The beginning of two wasn't too bad. I didn't want to say it outloud in fear of jinxing it, but I was starting to wonder what everyone was talking about with the "terrible two's." Sure I saw glimpses of what people were talking about, but overall, two has been pretty smooth sailing. Having two, two year olds is a whole world easier than having two infants. They can feed themselves for one. The can entertain themselves a lot of the time. They can tell me what is wrong most of the time. Then there are those moments (uh... days?) that things aren't so smooth sailing, but when I step back and look, two has been a good year.
I can't believe we are almost to three. In just a short 3 months I'll have three year olds. I found myself in the past few days answering the question of "how old are they?" with "almost three" instead of "two and a half." This subtle change has me reflecting on the year. Why do people ALWAYS ask how old a kid is? I guess it's a good conversation starter. I get, "Are they twins?" (yes... duh.) "How old are they?" I used to have mini panic attacks when I couldn't remember how many months they were off the top of my head. Seriously, I was too busy trying to remember who pooped and when and how long I had until the next time to nurse, that sometimes something like how many months they were would slip my mind. But I never wanted to be caught off guard or someone would think I was a horrible mother... who doesn't know how old their kids are??
Well now that we have (almost) survived the "terrible two's" and are sliding into the "terrific three's" I'm sensing that there is some sort of joke. Both girls have recently gained a sense of independence with daily life. "NO, I DO IT!" is a constant mantra around here. And with that has come the "Testing of Boundaries." Running away from me is just one example of them seeing how far they can go with the boundary pushing. Fighting time-outs has been another. I did always think it was pretty strange when I told my girls to go to time-out and they did their duty with hardly a complaint. I still don't get the kicking and screaming, but Maddie will run away from time out over and over. I've implemented the "if you get out of time out, you get one more minute added to the clock." She's wracked up 10 minutes this way before. After that one 10 minute time out though, the most she's gotten is 3 minutes added before she remembers I'm serious.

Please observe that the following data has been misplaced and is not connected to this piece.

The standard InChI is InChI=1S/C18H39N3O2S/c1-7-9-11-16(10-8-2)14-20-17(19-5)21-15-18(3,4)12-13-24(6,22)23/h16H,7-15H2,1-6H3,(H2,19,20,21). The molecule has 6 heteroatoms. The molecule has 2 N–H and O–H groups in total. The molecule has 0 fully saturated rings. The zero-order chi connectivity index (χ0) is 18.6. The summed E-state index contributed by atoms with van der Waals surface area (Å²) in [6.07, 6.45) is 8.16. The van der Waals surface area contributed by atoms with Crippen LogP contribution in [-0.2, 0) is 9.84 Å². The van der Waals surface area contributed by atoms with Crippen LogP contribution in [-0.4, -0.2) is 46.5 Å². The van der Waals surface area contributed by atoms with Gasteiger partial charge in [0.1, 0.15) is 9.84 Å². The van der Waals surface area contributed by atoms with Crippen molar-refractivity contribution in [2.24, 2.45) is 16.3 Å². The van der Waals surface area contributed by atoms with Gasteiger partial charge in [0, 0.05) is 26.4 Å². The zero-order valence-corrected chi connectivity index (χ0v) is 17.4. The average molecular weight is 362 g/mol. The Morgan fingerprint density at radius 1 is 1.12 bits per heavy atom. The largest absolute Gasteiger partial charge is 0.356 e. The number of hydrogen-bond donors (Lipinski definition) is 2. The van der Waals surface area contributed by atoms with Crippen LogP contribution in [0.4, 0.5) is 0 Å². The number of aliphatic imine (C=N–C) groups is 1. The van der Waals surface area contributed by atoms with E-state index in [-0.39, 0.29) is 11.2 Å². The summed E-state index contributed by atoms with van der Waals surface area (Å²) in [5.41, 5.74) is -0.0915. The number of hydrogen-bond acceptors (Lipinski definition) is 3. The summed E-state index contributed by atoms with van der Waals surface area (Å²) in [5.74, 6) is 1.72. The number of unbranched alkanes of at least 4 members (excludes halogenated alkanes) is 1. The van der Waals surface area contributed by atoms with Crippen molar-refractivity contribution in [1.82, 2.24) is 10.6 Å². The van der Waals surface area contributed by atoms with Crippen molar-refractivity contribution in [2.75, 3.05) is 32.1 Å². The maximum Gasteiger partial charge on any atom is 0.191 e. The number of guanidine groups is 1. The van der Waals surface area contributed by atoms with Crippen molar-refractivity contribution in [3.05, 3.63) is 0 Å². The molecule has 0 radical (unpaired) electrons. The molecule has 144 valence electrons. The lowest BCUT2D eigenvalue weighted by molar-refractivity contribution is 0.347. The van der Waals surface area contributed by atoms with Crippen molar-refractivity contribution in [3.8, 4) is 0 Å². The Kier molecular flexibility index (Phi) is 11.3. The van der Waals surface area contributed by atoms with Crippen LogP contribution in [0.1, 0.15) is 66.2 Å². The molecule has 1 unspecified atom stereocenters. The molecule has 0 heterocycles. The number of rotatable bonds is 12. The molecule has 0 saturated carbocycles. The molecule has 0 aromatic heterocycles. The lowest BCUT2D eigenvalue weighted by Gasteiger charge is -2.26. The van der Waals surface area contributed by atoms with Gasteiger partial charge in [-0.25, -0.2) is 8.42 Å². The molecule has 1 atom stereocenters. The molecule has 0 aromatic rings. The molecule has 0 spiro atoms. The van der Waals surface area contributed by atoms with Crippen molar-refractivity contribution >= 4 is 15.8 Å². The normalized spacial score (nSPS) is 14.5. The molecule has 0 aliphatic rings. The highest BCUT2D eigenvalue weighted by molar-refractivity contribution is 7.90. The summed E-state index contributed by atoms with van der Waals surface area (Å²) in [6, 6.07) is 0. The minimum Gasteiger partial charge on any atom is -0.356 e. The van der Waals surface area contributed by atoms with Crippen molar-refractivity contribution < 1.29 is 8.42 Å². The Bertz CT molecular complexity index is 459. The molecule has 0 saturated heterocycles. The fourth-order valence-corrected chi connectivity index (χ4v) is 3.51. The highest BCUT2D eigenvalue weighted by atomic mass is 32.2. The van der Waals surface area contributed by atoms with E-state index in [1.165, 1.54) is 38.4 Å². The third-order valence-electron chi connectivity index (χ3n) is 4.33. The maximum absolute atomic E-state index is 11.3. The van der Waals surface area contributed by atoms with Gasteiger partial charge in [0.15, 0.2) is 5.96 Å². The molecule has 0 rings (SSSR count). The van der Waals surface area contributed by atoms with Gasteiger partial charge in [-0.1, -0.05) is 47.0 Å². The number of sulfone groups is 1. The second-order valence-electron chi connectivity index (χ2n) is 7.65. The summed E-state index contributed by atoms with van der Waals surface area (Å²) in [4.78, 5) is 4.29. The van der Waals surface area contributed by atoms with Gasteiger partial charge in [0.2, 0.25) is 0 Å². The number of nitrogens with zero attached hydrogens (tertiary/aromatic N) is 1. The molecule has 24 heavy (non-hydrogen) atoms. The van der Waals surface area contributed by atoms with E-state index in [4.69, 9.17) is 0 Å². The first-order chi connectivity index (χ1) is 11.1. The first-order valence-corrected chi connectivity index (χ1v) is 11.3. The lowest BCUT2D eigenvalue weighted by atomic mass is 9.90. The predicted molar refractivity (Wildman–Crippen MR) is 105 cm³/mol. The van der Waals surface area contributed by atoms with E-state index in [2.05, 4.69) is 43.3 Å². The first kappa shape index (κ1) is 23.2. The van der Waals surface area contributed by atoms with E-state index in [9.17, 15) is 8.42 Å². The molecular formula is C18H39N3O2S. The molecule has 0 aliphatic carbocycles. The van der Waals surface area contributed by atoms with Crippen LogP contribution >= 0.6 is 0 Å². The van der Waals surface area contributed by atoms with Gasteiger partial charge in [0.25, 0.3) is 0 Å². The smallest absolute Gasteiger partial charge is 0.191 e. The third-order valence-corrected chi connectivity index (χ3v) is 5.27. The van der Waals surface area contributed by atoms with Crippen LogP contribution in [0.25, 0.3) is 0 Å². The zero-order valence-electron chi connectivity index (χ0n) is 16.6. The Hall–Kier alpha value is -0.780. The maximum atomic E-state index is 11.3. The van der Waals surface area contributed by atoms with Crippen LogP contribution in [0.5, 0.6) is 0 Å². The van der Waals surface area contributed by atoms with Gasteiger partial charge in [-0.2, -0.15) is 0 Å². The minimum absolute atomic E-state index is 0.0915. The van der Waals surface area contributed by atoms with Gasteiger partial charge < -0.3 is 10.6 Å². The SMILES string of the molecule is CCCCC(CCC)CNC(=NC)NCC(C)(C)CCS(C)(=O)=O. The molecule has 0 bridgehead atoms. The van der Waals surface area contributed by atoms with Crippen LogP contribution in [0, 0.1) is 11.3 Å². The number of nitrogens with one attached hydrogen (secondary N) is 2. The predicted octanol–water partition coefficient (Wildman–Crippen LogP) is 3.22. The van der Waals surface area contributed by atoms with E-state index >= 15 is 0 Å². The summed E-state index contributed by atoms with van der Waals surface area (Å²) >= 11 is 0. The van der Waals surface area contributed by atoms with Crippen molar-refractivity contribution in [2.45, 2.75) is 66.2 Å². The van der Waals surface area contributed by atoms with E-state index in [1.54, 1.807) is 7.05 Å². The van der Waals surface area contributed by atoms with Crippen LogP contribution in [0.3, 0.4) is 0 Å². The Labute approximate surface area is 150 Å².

Izzie is less likely to try to push a boundary unless she sees that Maddie is wearing me down first. Then she jumps in on the bandwagon. That's why it is so important to nip it in the bud as soon as I see the "testing" begin. One kid, you can usually deal with, but when you got two doing the same thing at the same time, you're out of luck! Izzie tends to drive me crazy more by insisting she do something by herself. And really, I don't want to discourage her from trying to dress herself, get in her seat by herself, put on her shoes by herself, go potty by herself, etc. It's just that sometimes my patience runs a bit thin and it can be so much easier to do it MYSELF! I do love that she's getting better at all of that every day. Tonight she wanted to put her nightgown pants on by herself. She started to put them on backwards and it took everything I had not to correct her. Seriously, what does it matter? If she's comfortable, then by all means, I'm letting her sleep in her nightgown backwards because she was proud she did it herself. (Even if it did take about 10 minutes.)
I love my girls. I love their hugs and kisses and smiles. I love their laughter and singing and dancing. Their latest stage has been the, "Watch me!" stage where they want me to watch everything they do. I'm so proud when they jump just a bit higher on the trampoline or color a new picture or identify letters on a page. They really are growing and often I catch myself looking as through a glass and seeing the scene from the outside. It makes me smile and it makes me proud. John and I (and all of our extended family!) helped the girls become who they are and will continue to who they will be. It's a beautiful process.